Recommended Reading

A pair of funny books recently hit our office’s (virtual and wooden) shelves: Brian Abrams’s e-book And Now…An Oral History of “Late Night with David Letterman,” 1982–1993 and Stephin Merritt’s 101 Two-Letter Words, a hardcover featuring illustrations by Roz Chast. The books share the Lowbrow Reader’s coveted, Oprah-esque stamp of approval, the phrase “Letter,” and little more. Let’s check ’em out!

New York is in an eerie and mildly depressing state. Joan Rivers and Lou Reed have left the planet; Derek Jeter and Mariano Rivera have left the ballpark; Philip Roth has left his writing desk; and in a few months, David Letterman will be leaving the television. We turn to younger generations to replenish our stock of heroes—the pressure is on, Generation Y! But first, we can salute the outgoing idols. And Now…An Oral History of “Late Night with David Letterman” gets in early with Letterman adulation. The book examines not Letterman’s current CBS show but its wildly influential precursor, which ran on NBC between 1982 and 1993. Abrams (a Lowbrow Reader contributor) talks to an army of Late Night writers, guests and machers, narrating the creation and execution of the program that essentially redesigned the talk-show mold. It is being published as part of Amazon’s Kindle Single series.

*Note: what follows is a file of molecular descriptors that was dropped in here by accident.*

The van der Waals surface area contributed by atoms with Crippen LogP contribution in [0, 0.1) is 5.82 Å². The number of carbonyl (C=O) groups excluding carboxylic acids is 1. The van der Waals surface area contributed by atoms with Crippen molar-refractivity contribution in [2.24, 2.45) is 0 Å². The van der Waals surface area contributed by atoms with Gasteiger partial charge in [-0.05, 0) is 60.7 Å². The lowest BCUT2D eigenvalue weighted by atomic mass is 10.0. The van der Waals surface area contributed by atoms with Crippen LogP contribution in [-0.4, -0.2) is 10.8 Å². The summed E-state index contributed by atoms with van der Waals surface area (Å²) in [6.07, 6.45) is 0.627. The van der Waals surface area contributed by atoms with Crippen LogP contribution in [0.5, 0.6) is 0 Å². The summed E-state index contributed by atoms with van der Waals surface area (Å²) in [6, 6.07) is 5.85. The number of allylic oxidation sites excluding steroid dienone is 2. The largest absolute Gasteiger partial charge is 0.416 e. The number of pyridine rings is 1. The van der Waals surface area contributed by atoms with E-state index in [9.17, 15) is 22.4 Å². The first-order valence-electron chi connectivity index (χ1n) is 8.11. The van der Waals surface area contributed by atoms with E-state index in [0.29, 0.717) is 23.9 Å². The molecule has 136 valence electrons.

For more than two decades, through his various recording projects—most famously the Magnetic Fields—Stephin Merritt has proven himself one America’s most consistent and funny songwriters. Somehow, 101 Two-Letter Words (a title that seems fodder for a Top Ten List) is his first book. Few Merritt projects come into the world without a set of strict conceptual rules. This one? Each spread features a four-line verse about one of the two-letter words allowed in Scrabble, alongside an illustration by Roz Chast, the New Yorker cartoonist. The author and illustrator are unlikely bedfellows. Chast’s work is about motion and hysteria; Merritt is still, deadpan and monochromatic. Yet this is a smart pairing, with Chast’s illustrations helping the writer’s quiet jokes scream. Here is Merritt on the favored two-letter word of our grandparents:

“Oy gevalt! Oy vey! I often
wish I spoke Yiddish;
but then I’d have to eat chopped liver,
and gefilte fish.”